Bitten by a Ghost

bedsteadCreepy History 58.  Happy Halloween, and welcome to another October of “creepy histories” on Windows into History.  The following quote is from the Staffordshire Advertiser, 28th December 1918, but reuses a report from 1864, which in turn concerns an incident from 1810.

A correspondent of Notes and Queries” (3rd September, 1864) is responsible for the following narrative, given “almost verbatim from the lips of the lady herself,” a person of tried veracity:-Emma S-, one of seven children, was sleeping alone, with her face towards the west, at large house near C-, in the Staffordshire Moorlands. As she had given orders her maid to call her at an early hour, she was not surprised at being awakened between three and four, on a fine August morning in 1810 by a sharp tapping at her door, when, in spite of “thank you. I hear,” at the first and second raps, with the third came a rush of wind, which caused the curtains to be drawn up in the centre of the bed. She became annoyed and, sitting up, called out, “Mary, what are you about?” Instead, however, of her servant, she was astonished to see the face of an aunt by marriage peering above and between the curtains, and at the same moment – whether unconsciously she threw forward her arms, or whether they were drawn forward, as it were, in a vortex of air she could not be sure – one of her thumbs was sensibly pressed between the teeth of the apparition though no mark afterwards remained on it. All this notwithstanding, she remained collected and unalarmed, but instantly arose, dressed, and went downstairs, where she found not a creature stirring. Her father, on coming down shortly afterwards, naturally asked her what had made her rise so early, rallied her on the cause, and soon afterwards went on to his sister-in-law’s house, where he found that she had just unexpectedly died. Coming back again, and not noticing his daughter’s presence the room, he suddenly announced the event to his wife. As may be anticipated, Emma, over-hearing this unlooked for denouement of her dream, at once fell to the ground in a fainting condition. On one of the thumbs of the corpse was found a mark as if it had been bitten in the death agony.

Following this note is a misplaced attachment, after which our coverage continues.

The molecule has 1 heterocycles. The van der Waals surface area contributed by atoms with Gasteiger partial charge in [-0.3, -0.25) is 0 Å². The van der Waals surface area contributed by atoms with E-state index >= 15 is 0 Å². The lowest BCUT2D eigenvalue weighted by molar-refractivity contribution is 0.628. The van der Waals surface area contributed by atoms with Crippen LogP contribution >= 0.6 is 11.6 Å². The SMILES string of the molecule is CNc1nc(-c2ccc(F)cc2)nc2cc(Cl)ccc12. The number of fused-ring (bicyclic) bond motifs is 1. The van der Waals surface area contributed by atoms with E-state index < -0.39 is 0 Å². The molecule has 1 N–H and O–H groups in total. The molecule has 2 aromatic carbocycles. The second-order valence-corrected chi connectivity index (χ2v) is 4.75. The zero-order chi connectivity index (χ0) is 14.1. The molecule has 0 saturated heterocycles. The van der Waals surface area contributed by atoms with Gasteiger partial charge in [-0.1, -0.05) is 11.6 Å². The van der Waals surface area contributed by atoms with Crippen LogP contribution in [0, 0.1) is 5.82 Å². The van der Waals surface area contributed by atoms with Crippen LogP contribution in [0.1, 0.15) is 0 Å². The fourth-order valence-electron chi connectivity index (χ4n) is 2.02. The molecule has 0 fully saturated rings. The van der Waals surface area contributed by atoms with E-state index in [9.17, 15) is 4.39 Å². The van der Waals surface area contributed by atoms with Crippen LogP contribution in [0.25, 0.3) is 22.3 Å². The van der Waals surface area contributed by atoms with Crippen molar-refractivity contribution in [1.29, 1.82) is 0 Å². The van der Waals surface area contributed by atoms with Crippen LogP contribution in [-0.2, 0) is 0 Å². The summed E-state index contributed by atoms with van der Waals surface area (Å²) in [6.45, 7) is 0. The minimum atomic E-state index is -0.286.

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About Roger Pocock

Author of windowsintohistory.wordpress.com Co-writer on junkyard.blog Editor of frontiersmenhistorian.info
This entry was posted in 19th Century, Britain, Creepy History, History, Newspapers and tagged . Bookmark the permalink.

2 Responses to Bitten by a Ghost

  1. The timing of this story is rather curious, given both the recent armistice and the ongoing outbreak of the Spanish flu in late 1918 . . . was this paper printing similar kinds of stories the previous year?

    Like

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